In the spring of 1953 North Lawndale began to experience a crime wave as drug dealers and other criminals drifted into this neighborhood from the south side and Near West Side selling drugs or stealing so they could buy drugs to support their habits. The Italian Mafia flooded the south side streets with Heroin in later 1952 and as a result the effects of a drug addicted African American community showed up in the Near West Side, North Lawndale and the East and West Garfield Park streets.
In the year 1955, the Jewish People’s Institute. the Hebrew Theological College and Labor Lycheum all closed down at once and relocated further north, thus, draining the rest of the appeal of the neighborhood which caused many more Jews to rapidly flock from the area in that same year. This dropped property values immediately and made way for impoverished blacks from the southern states to afford to move to this area, many from Mississippi. These families were former sharecroppers and rural people and had no idea how to maintain urban dwellings allowing their properties to decay (Source: Family Properties, New York Times, March 17, 2009). This would cause the appeal of the neighborhood to drop and further property values to quickly sink as businesses began to suffer.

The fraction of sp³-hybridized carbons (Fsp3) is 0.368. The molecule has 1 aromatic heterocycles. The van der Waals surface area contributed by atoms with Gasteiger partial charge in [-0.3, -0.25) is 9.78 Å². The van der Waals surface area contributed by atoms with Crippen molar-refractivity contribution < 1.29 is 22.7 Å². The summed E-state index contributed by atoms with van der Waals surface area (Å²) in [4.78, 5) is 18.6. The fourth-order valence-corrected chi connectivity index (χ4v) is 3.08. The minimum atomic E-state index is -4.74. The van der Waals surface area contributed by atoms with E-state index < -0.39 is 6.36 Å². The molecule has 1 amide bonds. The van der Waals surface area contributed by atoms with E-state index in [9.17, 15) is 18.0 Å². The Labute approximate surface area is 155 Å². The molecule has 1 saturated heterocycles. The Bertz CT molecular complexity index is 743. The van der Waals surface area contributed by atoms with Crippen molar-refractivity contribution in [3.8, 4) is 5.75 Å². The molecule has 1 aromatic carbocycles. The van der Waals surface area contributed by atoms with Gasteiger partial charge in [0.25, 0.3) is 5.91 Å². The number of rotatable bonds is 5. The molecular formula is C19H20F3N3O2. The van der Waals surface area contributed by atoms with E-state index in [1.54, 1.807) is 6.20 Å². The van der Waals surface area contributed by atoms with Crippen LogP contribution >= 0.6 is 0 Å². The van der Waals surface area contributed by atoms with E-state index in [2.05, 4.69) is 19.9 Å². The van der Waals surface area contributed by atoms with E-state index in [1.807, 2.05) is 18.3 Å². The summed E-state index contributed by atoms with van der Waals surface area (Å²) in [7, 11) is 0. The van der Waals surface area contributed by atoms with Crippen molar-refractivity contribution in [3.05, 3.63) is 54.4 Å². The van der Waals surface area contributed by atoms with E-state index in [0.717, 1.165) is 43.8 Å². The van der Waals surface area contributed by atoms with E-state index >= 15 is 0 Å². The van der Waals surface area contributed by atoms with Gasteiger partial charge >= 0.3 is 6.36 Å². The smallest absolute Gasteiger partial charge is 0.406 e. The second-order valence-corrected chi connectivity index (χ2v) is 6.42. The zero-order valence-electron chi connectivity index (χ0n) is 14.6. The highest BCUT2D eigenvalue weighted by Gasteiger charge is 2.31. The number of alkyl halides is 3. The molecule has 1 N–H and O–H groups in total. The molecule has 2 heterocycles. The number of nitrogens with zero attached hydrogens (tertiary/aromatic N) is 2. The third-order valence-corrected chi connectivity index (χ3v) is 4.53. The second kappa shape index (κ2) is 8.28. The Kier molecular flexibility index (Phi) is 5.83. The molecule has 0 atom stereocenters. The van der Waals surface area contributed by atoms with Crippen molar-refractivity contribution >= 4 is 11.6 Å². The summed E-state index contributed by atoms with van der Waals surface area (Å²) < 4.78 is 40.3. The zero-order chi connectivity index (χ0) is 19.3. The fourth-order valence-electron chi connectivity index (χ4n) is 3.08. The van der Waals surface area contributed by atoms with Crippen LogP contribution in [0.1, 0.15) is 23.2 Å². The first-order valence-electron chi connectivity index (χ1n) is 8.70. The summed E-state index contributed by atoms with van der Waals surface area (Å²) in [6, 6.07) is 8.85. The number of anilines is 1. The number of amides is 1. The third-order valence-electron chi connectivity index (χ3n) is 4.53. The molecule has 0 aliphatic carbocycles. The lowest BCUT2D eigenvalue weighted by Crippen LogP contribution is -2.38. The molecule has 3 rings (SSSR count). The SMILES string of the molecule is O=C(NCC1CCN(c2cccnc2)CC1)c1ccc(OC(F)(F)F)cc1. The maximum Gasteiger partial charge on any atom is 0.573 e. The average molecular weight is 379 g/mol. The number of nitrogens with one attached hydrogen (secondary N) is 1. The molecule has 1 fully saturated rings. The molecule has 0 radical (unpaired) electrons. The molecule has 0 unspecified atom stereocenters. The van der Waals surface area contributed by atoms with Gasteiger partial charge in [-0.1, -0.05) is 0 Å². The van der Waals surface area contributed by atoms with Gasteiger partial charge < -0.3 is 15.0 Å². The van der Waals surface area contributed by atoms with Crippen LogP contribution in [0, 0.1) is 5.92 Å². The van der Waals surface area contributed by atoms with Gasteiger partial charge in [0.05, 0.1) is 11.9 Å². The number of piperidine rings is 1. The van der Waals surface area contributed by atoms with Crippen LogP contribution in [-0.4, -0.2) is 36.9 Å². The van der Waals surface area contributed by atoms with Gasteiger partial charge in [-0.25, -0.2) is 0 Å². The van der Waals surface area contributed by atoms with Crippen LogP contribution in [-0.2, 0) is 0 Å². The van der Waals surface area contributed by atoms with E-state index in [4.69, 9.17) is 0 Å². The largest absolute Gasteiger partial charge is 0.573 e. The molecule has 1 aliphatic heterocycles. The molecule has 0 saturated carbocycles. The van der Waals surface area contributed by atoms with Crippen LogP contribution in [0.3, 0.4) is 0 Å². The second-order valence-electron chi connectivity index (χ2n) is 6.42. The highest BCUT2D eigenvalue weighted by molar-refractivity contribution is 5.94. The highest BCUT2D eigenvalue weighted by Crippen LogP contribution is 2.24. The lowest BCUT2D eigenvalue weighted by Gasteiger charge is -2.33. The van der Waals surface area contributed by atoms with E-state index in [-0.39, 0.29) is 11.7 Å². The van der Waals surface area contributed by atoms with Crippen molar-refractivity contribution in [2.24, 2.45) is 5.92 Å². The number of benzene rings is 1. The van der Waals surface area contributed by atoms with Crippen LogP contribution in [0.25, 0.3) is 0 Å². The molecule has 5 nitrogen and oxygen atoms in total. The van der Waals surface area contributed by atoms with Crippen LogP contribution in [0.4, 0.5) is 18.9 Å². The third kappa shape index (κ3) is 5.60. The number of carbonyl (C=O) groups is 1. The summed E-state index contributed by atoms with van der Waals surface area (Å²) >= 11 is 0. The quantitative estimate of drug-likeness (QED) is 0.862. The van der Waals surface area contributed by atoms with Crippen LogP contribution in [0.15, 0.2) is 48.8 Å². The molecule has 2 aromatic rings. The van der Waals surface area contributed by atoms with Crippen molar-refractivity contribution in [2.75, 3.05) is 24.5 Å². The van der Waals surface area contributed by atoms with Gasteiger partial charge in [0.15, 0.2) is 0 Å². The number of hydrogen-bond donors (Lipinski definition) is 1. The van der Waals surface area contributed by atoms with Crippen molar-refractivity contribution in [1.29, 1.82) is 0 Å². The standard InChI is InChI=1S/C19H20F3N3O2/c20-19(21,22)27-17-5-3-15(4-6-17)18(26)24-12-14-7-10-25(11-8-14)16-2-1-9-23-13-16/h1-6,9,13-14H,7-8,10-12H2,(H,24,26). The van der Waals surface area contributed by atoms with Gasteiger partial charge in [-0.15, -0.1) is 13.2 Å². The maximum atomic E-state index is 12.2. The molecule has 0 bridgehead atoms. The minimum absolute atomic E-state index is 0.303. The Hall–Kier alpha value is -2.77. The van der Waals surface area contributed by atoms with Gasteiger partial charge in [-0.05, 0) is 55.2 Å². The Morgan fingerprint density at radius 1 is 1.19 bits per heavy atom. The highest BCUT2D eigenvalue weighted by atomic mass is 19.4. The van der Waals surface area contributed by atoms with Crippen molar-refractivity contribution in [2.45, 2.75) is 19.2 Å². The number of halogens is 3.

By the year 1955, the crime wave had not stopped and it was infecting the black community of North Lawndale, this factor combined with the beginning of this area’s depression caused gangs like Chaplains and Clovers to become more aggressive especially after the arrival of gangs like the Egyptian Cobras and the creation of several more gangs in that year. Many groups of black youths broke away from Chaplains and Clovers and started their own more vicious gangs that went on the attack against their former gangs, this would, in turn, cause Clovers and Chaplains to became full-fledged gangs and become increasingly violent. Many of these new gangs were black southern youths that had just arrived and the police were especially enraged by their presence.